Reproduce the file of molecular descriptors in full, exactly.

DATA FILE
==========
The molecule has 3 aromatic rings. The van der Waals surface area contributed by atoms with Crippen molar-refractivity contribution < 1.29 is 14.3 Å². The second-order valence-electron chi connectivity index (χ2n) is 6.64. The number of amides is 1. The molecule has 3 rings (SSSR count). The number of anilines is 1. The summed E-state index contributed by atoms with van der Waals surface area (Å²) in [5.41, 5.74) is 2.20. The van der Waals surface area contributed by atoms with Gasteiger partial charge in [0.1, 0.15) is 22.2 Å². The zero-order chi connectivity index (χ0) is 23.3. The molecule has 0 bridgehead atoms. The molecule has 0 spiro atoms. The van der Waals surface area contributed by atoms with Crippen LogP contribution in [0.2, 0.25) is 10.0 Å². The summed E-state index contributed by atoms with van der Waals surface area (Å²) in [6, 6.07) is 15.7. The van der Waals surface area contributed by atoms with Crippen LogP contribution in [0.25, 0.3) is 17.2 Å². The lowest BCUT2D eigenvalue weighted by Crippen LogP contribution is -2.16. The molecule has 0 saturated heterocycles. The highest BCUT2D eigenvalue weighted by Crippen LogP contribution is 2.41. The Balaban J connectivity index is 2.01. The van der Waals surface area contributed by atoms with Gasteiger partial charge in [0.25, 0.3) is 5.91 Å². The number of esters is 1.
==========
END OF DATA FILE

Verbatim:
The molecule has 3 aromatic rings. The van der Waals surface area contributed by atoms with Crippen molar-refractivity contribution < 1.29 is 14.3 Å². The second-order valence-electron chi connectivity index (χ2n) is 6.64. The number of amides is 1. The molecule has 3 rings (SSSR count). The number of anilines is 1. The summed E-state index contributed by atoms with van der Waals surface area (Å²) in [5.41, 5.74) is 2.20. The van der Waals surface area contributed by atoms with Gasteiger partial charge in [0.1, 0.15) is 22.2 Å². The zero-order chi connectivity index (χ0) is 23.3. The molecule has 0 bridgehead atoms. The molecule has 0 spiro atoms. The van der Waals surface area contributed by atoms with Crippen LogP contribution in [0.2, 0.25) is 10.0 Å². The summed E-state index contributed by atoms with van der Waals surface area (Å²) in [6, 6.07) is 15.7. The van der Waals surface area contributed by atoms with Crippen LogP contribution in [0.25, 0.3) is 17.2 Å². The lowest BCUT2D eigenvalue weighted by Crippen LogP contribution is -2.16. The molecule has 0 saturated heterocycles. The highest BCUT2D eigenvalue weighted by Crippen LogP contribution is 2.41. The Balaban J connectivity index is 2.01. The van der Waals surface area contributed by atoms with Gasteiger partial charge in [0.25, 0.3) is 5.91 Å². The number of esters is 1.